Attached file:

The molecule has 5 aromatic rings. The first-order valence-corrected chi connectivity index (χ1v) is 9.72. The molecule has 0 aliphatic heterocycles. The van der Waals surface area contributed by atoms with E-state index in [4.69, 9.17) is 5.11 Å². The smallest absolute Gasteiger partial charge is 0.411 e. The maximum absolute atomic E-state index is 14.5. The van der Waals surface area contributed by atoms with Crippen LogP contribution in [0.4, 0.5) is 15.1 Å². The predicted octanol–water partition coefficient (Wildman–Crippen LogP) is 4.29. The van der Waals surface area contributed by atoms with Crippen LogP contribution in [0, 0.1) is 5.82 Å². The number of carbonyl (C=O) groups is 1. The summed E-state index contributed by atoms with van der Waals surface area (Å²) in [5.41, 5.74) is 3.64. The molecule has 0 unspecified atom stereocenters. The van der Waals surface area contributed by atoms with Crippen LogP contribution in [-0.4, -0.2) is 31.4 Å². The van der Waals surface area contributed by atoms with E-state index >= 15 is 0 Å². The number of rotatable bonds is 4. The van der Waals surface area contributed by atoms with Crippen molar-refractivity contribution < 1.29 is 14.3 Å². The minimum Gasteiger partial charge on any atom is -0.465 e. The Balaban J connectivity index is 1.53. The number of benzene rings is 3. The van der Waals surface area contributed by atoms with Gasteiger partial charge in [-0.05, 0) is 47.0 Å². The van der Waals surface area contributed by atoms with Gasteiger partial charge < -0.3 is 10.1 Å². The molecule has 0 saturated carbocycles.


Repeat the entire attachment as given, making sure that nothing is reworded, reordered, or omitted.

The molecule has 5 aromatic rings. The first-order valence-corrected chi connectivity index (χ1v) is 9.72. The molecule has 0 aliphatic heterocycles. The van der Waals surface area contributed by atoms with E-state index in [4.69, 9.17) is 5.11 Å². The smallest absolute Gasteiger partial charge is 0.411 e. The maximum absolute atomic E-state index is 14.5. The van der Waals surface area contributed by atoms with Crippen LogP contribution in [0.4, 0.5) is 15.1 Å². The predicted octanol–water partition coefficient (Wildman–Crippen LogP) is 4.29. The van der Waals surface area contributed by atoms with Crippen LogP contribution in [0, 0.1) is 5.82 Å². The number of carbonyl (C=O) groups is 1. The summed E-state index contributed by atoms with van der Waals surface area (Å²) in [5.41, 5.74) is 3.64. The molecule has 0 unspecified atom stereocenters. The van der Waals surface area contributed by atoms with Crippen LogP contribution in [-0.4, -0.2) is 31.4 Å². The van der Waals surface area contributed by atoms with E-state index >= 15 is 0 Å². The number of rotatable bonds is 4. The van der Waals surface area contributed by atoms with Crippen molar-refractivity contribution < 1.29 is 14.3 Å². The minimum Gasteiger partial charge on any atom is -0.465 e. The Balaban J connectivity index is 1.53. The number of benzene rings is 3. The van der Waals surface area contributed by atoms with Gasteiger partial charge in [-0.05, 0) is 47.0 Å². The van der Waals surface area contributed by atoms with Gasteiger partial charge < -0.3 is 10.1 Å². The molecule has 0 saturated carbocycles.